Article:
Meditation, then, is not an option for the Christian reader of Holy Scripture. Because Christ has come,

“the seals are broken, the stone rolled away from the door of the tomb, and that greatest of all mysteries brought to light—that Christ, God’s Son became man, that God is Three in One, that Christ suffered for us, and will reign forever.” (Martin Luther)

In the light of these gospel realities—the unveiling of the triune God, Christ’s incarnation, atonement, and enthronement—the whole of scriptural teaching is illumined (cf. 2 Cor. 3–4).

We may not therefore assume that we have understood any text of the Bible properly until we have considered how it pertains to Jesus Christ and His messianic dominion.”

–Scott R. Swain, Trinity, Revelation, and Reading: A Theological Introduction to the Bible and Its Interpretation (London; New York: T&T Clark, 2011), 129-130.

“Stop and listen” by Scott Swain

“Exegesis is loving God enough to stop and listen carefully to what He says.”

–Scott R. Swain, Trinity, Revelation, and Reading: A Theological Introduction to the Bible and Its Interpretation (London; New York: T&T Clark, 2011), 128.

“The most precious promise that exists for the reader of Holy Writ” by Scott Swain

“It is striking how many times in Psalm 119—an extended meditation on God’s written Word, the Torah—the psalmist begs for divine assistance in order that he might understand and obey God’s word.

The following list is merely representative, not exhaustive:

  • Oh that my ways may be steadfast in keeping your statutes (Psalm 119:5).
  • Let me not wander from your commandments (Psalm 119:10).
  • Blessed are you, O Lord, teach me your statutes (Psalm 119:12).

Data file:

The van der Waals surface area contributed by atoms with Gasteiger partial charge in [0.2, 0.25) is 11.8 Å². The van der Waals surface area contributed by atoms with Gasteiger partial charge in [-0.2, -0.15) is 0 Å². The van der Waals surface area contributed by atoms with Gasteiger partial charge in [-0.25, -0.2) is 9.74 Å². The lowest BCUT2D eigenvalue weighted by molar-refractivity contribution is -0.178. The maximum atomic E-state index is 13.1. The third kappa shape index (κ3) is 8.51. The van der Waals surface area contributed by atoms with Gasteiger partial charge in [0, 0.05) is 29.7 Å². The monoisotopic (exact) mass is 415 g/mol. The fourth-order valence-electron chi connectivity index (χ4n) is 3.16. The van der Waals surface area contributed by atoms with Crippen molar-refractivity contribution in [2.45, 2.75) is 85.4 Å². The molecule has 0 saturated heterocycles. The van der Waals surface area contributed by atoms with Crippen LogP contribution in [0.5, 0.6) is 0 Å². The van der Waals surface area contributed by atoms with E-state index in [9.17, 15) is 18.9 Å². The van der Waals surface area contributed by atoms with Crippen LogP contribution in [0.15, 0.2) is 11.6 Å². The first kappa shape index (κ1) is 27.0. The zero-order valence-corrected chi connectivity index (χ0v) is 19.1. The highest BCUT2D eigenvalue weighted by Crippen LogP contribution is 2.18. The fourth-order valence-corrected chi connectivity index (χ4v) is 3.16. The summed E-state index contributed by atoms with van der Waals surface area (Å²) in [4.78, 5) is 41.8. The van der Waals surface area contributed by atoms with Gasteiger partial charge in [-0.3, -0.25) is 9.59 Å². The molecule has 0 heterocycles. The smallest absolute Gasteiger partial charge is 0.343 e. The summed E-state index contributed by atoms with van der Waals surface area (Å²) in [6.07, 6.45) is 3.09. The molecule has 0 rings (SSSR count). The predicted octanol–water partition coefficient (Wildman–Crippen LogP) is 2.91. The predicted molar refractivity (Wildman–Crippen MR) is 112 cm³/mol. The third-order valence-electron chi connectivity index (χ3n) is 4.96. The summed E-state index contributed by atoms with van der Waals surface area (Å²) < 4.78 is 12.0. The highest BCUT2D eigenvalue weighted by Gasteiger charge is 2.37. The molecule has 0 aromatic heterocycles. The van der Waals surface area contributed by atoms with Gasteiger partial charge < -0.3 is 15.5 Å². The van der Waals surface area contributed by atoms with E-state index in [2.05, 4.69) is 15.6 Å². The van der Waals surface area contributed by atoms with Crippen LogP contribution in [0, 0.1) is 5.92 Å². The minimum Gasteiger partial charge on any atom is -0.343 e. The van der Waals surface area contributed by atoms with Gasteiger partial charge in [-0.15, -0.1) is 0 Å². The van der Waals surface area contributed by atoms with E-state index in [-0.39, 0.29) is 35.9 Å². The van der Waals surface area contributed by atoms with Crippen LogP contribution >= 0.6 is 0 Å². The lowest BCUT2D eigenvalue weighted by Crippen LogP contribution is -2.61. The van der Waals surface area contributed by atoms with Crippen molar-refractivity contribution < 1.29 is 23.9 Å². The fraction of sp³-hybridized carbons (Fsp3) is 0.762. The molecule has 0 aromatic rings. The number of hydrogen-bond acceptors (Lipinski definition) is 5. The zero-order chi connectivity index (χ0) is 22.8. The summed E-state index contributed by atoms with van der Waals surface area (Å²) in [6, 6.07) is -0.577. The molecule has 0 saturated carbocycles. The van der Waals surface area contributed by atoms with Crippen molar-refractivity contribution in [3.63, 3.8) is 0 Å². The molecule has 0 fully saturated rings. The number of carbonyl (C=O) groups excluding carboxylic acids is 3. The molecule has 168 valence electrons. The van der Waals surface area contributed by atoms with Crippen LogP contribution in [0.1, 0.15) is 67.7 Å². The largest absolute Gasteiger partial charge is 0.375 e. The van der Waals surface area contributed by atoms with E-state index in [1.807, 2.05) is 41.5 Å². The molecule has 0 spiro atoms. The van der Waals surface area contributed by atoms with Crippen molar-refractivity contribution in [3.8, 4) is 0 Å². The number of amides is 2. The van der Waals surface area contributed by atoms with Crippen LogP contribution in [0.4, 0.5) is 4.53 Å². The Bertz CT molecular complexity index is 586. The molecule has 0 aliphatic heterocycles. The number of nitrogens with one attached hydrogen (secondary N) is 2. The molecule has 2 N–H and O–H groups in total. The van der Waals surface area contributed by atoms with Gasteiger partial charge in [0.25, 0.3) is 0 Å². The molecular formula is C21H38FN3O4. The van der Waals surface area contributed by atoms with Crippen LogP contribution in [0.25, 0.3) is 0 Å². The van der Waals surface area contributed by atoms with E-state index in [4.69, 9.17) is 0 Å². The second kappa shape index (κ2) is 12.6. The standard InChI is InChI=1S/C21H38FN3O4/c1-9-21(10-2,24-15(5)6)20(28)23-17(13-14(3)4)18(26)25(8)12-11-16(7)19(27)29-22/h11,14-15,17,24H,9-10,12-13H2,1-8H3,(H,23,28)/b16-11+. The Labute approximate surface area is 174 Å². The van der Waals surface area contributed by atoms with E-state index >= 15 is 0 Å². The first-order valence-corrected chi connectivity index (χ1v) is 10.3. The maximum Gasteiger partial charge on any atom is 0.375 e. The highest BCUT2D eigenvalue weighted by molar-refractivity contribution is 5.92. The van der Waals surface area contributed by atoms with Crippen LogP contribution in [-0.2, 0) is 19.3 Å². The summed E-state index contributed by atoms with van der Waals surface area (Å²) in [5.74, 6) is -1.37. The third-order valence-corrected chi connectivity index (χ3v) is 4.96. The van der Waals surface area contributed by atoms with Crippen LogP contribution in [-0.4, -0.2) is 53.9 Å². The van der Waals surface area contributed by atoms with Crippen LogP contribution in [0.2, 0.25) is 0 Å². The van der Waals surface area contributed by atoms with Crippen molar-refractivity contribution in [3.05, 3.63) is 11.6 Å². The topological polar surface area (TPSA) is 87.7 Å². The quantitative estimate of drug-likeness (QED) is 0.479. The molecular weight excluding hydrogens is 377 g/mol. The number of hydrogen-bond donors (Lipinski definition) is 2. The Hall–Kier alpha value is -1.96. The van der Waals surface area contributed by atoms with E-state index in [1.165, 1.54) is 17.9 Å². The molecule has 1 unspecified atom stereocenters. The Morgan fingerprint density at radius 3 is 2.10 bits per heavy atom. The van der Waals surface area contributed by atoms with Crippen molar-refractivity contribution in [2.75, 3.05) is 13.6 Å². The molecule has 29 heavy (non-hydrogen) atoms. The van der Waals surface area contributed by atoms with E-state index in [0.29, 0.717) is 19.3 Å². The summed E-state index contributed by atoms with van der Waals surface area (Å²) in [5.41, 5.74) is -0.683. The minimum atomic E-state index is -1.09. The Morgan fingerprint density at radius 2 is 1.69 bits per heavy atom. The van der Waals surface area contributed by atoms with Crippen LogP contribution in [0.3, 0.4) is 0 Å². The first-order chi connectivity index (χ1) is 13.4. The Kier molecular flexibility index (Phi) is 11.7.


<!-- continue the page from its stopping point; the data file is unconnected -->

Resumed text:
• Deal bountifully with your servant, that I may live and keep your word (Psalm 119:17).
  • Open my eyes, that I may behold wondrous things out of your law (Psalm 119:18).
  • Put false ways far from me and graciously teach me your law (Psalm 119:29).
  • I will run in the way of your commandments when you enlarge my heart (Psalm 119:32).
  • Teach me, O Lord, the way of your statutes; and I will keep it to the end (Psalm 119:33).

The psalmist prays for an obedience that is steadfast (Psalm 119:5) and consistent (Psalm 119:10), that excels (Psalm 119:32) and perseveres (Psalm 119:33).

He also acknowledges his dependence upon divine grace for spiritual perception (Psalm 119:18), receptivity (Psalm 119:32), and understanding (Psalm 119:12, 29, 33).

Prayer is the most rational possible course of action for the Christian reader of Holy Scripture. After all, in Holy Scripture we face a grand and glorious terrain of revealed truth, so wonderful that the possibility of taking it all in is immediately ruled out.

And yet, we are called to meditate on this Word (Josh. 1:8; Ps. 1:2), to walk in it (Ps. 119:1), and to praise it (Ps. 56:4, 10). The sheer magnitude of scriptural teaching alone makes our calling impossible apart from divine assistance.